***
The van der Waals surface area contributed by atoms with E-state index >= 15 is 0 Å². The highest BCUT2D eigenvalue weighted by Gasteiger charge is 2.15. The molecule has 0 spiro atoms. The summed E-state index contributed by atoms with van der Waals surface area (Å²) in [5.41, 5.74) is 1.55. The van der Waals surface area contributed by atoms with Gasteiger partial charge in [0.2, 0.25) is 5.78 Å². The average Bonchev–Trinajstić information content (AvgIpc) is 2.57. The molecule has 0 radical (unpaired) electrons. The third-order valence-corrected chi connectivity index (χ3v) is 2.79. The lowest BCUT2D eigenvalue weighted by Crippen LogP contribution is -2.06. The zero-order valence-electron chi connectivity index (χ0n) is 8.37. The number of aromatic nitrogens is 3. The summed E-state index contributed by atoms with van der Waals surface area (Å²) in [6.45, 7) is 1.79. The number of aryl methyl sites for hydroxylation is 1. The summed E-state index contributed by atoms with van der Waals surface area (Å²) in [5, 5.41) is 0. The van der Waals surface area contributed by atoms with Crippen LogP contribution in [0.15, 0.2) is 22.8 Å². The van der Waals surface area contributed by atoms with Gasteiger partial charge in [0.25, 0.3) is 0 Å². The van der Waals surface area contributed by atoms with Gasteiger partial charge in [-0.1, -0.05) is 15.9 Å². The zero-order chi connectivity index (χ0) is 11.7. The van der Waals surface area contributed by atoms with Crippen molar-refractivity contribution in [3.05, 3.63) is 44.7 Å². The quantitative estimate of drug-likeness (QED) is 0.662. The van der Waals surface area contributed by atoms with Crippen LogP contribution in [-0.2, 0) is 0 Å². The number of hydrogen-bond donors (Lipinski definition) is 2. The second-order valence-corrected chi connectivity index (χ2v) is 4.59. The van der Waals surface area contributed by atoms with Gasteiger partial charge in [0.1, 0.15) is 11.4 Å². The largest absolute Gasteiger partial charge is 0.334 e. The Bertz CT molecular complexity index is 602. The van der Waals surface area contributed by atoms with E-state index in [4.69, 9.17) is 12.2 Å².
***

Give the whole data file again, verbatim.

The van der Waals surface area contributed by atoms with E-state index >= 15 is 0 Å². The highest BCUT2D eigenvalue weighted by Gasteiger charge is 2.15. The molecule has 0 spiro atoms. The summed E-state index contributed by atoms with van der Waals surface area (Å²) in [5.41, 5.74) is 1.55. The van der Waals surface area contributed by atoms with Gasteiger partial charge in [0.2, 0.25) is 5.78 Å². The average Bonchev–Trinajstić information content (AvgIpc) is 2.57. The molecule has 0 radical (unpaired) electrons. The third-order valence-corrected chi connectivity index (χ3v) is 2.79. The lowest BCUT2D eigenvalue weighted by Crippen LogP contribution is -2.06. The zero-order valence-electron chi connectivity index (χ0n) is 8.37. The number of aromatic nitrogens is 3. The summed E-state index contributed by atoms with van der Waals surface area (Å²) in [6.45, 7) is 1.79. The number of aryl methyl sites for hydroxylation is 1. The summed E-state index contributed by atoms with van der Waals surface area (Å²) in [5, 5.41) is 0. The van der Waals surface area contributed by atoms with Crippen LogP contribution in [0.15, 0.2) is 22.8 Å². The van der Waals surface area contributed by atoms with Gasteiger partial charge in [0.25, 0.3) is 0 Å². The van der Waals surface area contributed by atoms with Gasteiger partial charge in [-0.1, -0.05) is 15.9 Å². The zero-order chi connectivity index (χ0) is 11.7. The van der Waals surface area contributed by atoms with Crippen molar-refractivity contribution in [3.05, 3.63) is 44.7 Å². The quantitative estimate of drug-likeness (QED) is 0.662. The van der Waals surface area contributed by atoms with Crippen LogP contribution in [-0.2, 0) is 0 Å². The number of hydrogen-bond donors (Lipinski definition) is 2. The second-order valence-corrected chi connectivity index (χ2v) is 4.59. The van der Waals surface area contributed by atoms with Gasteiger partial charge in [0.1, 0.15) is 11.4 Å². The largest absolute Gasteiger partial charge is 0.334 e. The Bertz CT molecular complexity index is 602. The van der Waals surface area contributed by atoms with E-state index in [4.69, 9.17) is 12.2 Å².